Spencer Beavers, sheriff ; Arch R. Turk, trustee; Benjamin Hambright, register; Griffith
Dickeson, ranger, and Jacob Work, coroner. A temporary log courthouse was erected
at Calhoun, and was occupied until December. 1823, when the courts were transferred to
Athens. A building standing about where Robeson & Co.'s store now is, was then used
as a courthouse for a time. Later a brick building, 40x46 feet, two stories high, was
erected on the public square. This was completed and received by the county court in
June, 1828. Previous to that time a substantial log jail had been completed. It was used
until 1851, when the present brick building was erected. In 1873 preparations were made
for the erection of a new courthouse, and a building committee consisting of M. L.
Phillips, M. A. Helm, C. L. King, J. A. Turley and J. S. Russell was appointed They
engaged A. C. Bruce, of Knoxville, as architect, and the contract was let to W. C.
Cleage. The building, which cost about $30,0(10. was completed in 1875, and is one of
the finest structures of the kind in the State.
The following is a list of the county officers.
Joseph McCulley, 1842-48: C. Peters, 1848-51, R. F. Braden, 1851-54: Thomas Stephens,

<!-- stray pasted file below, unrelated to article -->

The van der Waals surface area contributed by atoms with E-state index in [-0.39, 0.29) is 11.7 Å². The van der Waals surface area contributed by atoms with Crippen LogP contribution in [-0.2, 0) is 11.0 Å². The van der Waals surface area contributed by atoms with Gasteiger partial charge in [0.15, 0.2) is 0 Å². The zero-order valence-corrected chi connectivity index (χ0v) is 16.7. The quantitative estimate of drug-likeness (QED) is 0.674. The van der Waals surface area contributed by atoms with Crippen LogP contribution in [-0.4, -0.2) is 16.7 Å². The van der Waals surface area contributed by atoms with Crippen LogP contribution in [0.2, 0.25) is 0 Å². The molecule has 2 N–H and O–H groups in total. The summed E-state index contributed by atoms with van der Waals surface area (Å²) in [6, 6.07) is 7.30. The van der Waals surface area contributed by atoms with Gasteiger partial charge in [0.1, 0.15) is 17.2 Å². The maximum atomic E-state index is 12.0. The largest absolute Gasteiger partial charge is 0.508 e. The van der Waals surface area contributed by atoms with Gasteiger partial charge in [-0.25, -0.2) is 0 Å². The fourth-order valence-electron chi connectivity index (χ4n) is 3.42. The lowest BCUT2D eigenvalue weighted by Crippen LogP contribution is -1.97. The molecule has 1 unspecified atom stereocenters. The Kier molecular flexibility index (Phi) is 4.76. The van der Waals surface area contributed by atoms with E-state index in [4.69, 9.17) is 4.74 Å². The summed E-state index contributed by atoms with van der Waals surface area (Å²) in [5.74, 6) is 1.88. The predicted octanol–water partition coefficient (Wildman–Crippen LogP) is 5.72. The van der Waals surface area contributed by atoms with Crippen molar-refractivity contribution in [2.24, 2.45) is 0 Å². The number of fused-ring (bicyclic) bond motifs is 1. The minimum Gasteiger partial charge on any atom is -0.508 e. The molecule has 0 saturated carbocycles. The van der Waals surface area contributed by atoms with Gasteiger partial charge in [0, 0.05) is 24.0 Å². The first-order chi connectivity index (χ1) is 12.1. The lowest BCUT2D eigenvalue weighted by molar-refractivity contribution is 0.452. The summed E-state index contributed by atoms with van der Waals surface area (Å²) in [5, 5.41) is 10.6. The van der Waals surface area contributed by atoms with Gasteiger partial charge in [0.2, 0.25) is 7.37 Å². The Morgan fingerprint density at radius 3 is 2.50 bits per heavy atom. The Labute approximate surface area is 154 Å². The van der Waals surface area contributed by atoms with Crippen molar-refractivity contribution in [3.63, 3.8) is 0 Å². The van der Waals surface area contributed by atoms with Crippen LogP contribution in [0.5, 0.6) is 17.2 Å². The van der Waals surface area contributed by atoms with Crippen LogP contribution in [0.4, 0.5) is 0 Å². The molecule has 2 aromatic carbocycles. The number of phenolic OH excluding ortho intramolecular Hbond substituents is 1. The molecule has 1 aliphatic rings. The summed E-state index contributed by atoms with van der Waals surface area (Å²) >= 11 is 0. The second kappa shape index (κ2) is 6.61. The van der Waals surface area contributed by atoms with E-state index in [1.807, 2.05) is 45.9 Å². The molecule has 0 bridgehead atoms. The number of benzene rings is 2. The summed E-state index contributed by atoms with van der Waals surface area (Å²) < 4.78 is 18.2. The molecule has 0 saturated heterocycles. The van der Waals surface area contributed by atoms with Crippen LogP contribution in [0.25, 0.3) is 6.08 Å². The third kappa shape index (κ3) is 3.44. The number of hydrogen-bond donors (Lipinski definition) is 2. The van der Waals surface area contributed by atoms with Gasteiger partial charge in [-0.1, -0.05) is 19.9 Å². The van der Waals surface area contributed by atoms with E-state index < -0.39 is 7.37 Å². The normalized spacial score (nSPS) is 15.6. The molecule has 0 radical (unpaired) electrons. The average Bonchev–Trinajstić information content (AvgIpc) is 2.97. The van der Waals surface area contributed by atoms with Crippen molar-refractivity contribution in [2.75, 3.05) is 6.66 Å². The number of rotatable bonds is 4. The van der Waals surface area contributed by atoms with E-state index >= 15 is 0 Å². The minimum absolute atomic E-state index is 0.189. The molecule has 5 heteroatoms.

1854-56; J. A. Gouldy, 1856-60; L. E. Cantrell. 1860-61; William Burns, 1861-66; J. W.
Gibson, 1866-70; J. A. Gouldy. 1870-74; I. S. Garrison, 1874-76; E. L. Miller, 1876-78; G.
W. Bogard. 1878-84; W. G. Wilson, 1884-86; J. C. Duff,1886.
Clerks of the county court-Young Colville, 1820-24; A. R. Turk, 1824-36; John
Jackson, 1836-40; Thomas Vaughn, 1840-44: James C. Carlock, 1844-48; George W. Mayo,
1848-52; Thomas Vaughn, 1852-55; William George, 1855-64; R. M. Fisher, 1864-66;
Thomas Hale, 1866-70; Lon Blizard, 1870- 78; R. A. Ellis, 1878-86; W. S. Gaston. 1886.
Registers-Benjamin Hambright. 1820-36; George W. Mayo. 1836-40; J. L.
1840-44; H. H. Rider. 1844-48; Cornelius Brown, 1848-62; William Burns, 1862-70; W. C.
Davis. 1870-78; George W. Mayo, 1878-86; C. B. Davis, 1886; J. P. Thompson, 1886.